http://hornetq.sourceforge.net/docs/hornetq-2.1.2.Final/user-manual/en/html/persistence.html#persistence.importexport

  • 9. Re: Does HornetQ support JBBC persistence
    Clebert Suconic Master

    To achieve performance we keep everything in blobs.

     

     

    I meant: we would keep everything in blobs.

     

     

    That's how we do it on JBoss Messaging. JBoss MQ does the same.

     

     

    All the competitors I know will also do the same kind of thing with blobs.

  • 10. Re: Does HornetQ support JBBC persistence
    Clebert Suconic Master

    And besides the journal is not a black box at all.. that was just a wrong expression.

     

     

    The export/import tool makes its use very clear. Probably better than what you would get from a database for this end.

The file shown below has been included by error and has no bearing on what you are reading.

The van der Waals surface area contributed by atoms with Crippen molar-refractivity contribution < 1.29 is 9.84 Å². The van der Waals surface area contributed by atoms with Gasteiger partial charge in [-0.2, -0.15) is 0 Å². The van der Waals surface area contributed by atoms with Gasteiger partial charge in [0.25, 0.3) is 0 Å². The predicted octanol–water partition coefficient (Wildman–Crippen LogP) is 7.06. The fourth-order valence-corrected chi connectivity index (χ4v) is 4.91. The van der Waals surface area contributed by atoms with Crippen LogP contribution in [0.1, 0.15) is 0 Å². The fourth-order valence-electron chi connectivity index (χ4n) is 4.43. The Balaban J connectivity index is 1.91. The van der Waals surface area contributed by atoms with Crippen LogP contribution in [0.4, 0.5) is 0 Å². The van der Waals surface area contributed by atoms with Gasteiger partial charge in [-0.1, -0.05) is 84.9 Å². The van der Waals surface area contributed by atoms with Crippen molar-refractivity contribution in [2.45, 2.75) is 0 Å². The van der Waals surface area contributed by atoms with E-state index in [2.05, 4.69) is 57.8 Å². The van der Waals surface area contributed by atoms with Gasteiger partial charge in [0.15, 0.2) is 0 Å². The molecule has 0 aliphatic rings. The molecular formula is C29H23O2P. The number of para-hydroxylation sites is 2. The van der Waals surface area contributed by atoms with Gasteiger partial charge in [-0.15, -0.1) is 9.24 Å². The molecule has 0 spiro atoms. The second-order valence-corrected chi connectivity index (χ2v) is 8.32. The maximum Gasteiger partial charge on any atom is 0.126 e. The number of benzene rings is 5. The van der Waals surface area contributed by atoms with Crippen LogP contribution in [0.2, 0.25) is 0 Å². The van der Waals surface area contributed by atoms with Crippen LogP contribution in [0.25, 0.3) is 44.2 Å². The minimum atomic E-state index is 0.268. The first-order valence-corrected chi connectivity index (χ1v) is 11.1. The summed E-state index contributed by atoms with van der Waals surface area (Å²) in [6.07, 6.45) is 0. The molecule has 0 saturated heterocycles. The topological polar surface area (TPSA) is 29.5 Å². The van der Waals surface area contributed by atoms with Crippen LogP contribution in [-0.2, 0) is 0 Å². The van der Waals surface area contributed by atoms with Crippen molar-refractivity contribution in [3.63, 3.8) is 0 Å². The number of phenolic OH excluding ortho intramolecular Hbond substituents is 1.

• 11. Re: Does HornetQ support JBBC persistence
    Thunder Lei Newbie

    That's great...

  • 12. Re: Does HornetQ support JBBC persistence
    raja murugesan Newbie

    Thanks for great explanation.

  • 13. Re: Does HornetQ support JBBC persistence
    Daniel Cavalcanti Newbie

    I can give you a simple reason. Not every project will have a SAN available to setup the shared store.

    In those cases, a DB is better than NAS.

     

    I do agree with you that a DB shared storage is slower, but for some applications that is an acceptable proposition.

    Furthermore, there are some faster DB in the market today: VoltDB. Granted, they are in mem replicated DBs, so if all instances go down, you will lose the data. But again, if architected right, the risk of complete failure may be acceptable.

  • 14. Re: Does HornetQ support JBBC persistence
    Yong Hao Gao Master

    One thing I'd suggest is to make the journal system pluggable so that HornetQ can support as many shared store as it wants. (including JDBC). How about you go ahead and raise a feature request Jira?